In a postpaid method, the user is billed for the method when a signal is received that the streaming delivery of content is finished. This may occur when the streaming content stops streaming to the user.
During the process of the streaming of content from source 106 to device 102, commands are sent between device 102 and source 106. For example, real time streaming protocol (RTSP) is a protocol that is used in order to stream content. This protocol defines certain commands that may be used in delivering the content. For example, set up commands may be sent between device 102 and source 106 in order to initialize the content delivery. Once the connection is initialized, play/pause commands may be sent from device 102 to source 106. This indicates when a user wants to play and pause the streaming delivery of content. When the delivery is done, tear down commands are sent between the source 106 and device 102 in order to end the session. Other commands may also be sent during the delivery of content. For example, if any errors occur, error messages may be sent.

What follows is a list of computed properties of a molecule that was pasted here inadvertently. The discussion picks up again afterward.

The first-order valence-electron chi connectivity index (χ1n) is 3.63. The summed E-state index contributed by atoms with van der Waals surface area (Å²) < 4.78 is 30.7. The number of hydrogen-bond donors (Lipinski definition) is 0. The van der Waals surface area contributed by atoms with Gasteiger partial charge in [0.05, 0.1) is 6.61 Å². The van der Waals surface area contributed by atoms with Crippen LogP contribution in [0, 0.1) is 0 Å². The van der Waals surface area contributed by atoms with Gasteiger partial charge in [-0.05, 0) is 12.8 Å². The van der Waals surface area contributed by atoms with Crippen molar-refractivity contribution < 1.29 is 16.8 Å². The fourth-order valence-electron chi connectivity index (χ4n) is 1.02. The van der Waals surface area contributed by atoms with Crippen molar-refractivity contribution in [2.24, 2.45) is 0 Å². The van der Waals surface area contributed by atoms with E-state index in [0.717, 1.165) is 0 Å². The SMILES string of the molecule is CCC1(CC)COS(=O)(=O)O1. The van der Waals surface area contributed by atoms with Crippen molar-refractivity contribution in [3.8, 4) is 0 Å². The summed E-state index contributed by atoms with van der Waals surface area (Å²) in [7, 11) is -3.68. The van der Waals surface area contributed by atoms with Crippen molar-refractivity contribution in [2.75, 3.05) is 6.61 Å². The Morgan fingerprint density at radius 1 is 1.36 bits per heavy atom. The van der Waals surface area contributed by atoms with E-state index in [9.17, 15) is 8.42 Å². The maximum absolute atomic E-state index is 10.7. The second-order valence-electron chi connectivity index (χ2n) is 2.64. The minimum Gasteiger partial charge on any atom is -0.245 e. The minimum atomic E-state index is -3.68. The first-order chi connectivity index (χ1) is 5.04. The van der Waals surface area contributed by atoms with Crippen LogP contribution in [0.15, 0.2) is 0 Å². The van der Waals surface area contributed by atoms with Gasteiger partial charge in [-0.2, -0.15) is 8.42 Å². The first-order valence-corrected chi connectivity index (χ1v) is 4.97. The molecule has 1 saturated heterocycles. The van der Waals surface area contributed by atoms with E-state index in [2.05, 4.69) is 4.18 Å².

In addition to the commands that are sent, when the delivery of content is finished, statistics on the delivery may be sent. Command interpreter 502 may intercept the statistics and analyze them in addition to the commands to determine a delivery status. The statistics may indicate the speed of the connection, if any errors occurred, etc. It is a general summary of the delivery of content and may vary between sources 106.
Typically, these messages are sent between source 106 and device 102. However, a command interpreter 502 is configured to intercept commands that are sent between device 102 and source 106. In this way, command interpreter 502 may analyze the sequence of commands and determine if a delivery status for the delivery of content.